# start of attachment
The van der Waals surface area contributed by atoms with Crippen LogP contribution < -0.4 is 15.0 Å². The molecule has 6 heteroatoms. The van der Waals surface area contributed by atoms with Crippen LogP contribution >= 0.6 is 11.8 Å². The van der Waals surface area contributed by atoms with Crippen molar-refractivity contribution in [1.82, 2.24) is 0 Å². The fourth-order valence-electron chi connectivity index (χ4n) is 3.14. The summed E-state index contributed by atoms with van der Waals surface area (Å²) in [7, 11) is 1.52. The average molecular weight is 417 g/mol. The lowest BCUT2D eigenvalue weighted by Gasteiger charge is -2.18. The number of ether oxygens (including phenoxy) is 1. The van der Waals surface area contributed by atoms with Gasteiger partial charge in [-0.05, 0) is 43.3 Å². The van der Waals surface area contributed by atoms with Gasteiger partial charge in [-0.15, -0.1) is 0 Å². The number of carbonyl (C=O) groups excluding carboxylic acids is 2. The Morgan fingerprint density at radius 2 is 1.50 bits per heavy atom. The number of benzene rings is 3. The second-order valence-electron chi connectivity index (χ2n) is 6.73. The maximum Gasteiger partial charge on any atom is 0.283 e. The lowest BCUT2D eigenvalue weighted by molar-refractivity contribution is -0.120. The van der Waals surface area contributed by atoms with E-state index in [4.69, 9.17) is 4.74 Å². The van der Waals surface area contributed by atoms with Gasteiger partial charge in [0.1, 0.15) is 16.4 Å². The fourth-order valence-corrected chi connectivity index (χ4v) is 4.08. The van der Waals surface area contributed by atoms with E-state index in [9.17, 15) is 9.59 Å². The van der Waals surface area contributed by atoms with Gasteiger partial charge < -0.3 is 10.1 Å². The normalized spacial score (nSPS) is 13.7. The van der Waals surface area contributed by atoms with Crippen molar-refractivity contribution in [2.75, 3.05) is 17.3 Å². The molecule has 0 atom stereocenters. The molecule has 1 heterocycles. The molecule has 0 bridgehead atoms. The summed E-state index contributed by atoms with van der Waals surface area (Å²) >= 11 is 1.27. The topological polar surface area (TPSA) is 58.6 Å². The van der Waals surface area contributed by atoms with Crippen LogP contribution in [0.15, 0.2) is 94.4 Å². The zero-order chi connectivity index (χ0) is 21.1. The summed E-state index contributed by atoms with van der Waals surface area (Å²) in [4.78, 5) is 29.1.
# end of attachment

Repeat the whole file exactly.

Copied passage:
The van der Waals surface area contributed by atoms with Crippen LogP contribution < -0.4 is 15.0 Å². The molecule has 6 heteroatoms. The van der Waals surface area contributed by atoms with Crippen LogP contribution >= 0.6 is 11.8 Å². The van der Waals surface area contributed by atoms with Crippen molar-refractivity contribution in [1.82, 2.24) is 0 Å². The fourth-order valence-electron chi connectivity index (χ4n) is 3.14. The summed E-state index contributed by atoms with van der Waals surface area (Å²) in [7, 11) is 1.52. The average molecular weight is 417 g/mol. The lowest BCUT2D eigenvalue weighted by Gasteiger charge is -2.18. The number of ether oxygens (including phenoxy) is 1. The van der Waals surface area contributed by atoms with Gasteiger partial charge in [-0.05, 0) is 43.3 Å². The van der Waals surface area contributed by atoms with Gasteiger partial charge in [-0.15, -0.1) is 0 Å². The number of carbonyl (C=O) groups excluding carboxylic acids is 2. The Morgan fingerprint density at radius 2 is 1.50 bits per heavy atom. The number of benzene rings is 3. The second-order valence-electron chi connectivity index (χ2n) is 6.73. The maximum Gasteiger partial charge on any atom is 0.283 e. The lowest BCUT2D eigenvalue weighted by molar-refractivity contribution is -0.120. The van der Waals surface area contributed by atoms with E-state index in [4.69, 9.17) is 4.74 Å². The van der Waals surface area contributed by atoms with Gasteiger partial charge in [0.1, 0.15) is 16.4 Å². The fourth-order valence-corrected chi connectivity index (χ4v) is 4.08. The van der Waals surface area contributed by atoms with E-state index in [9.17, 15) is 9.59 Å². The van der Waals surface area contributed by atoms with Gasteiger partial charge < -0.3 is 10.1 Å². The normalized spacial score (nSPS) is 13.7. The van der Waals surface area contributed by atoms with Crippen molar-refractivity contribution in [2.75, 3.05) is 17.3 Å². The molecule has 0 atom stereocenters. The molecule has 1 heterocycles. The molecule has 0 bridgehead atoms. The summed E-state index contributed by atoms with van der Waals surface area (Å²) >= 11 is 1.27. The topological polar surface area (TPSA) is 58.6 Å². The van der Waals surface area contributed by atoms with Crippen LogP contribution in [0.15, 0.2) is 94.4 Å². The zero-order chi connectivity index (χ0) is 21.1. The summed E-state index contributed by atoms with van der Waals surface area (Å²) in [4.78, 5) is 29.1.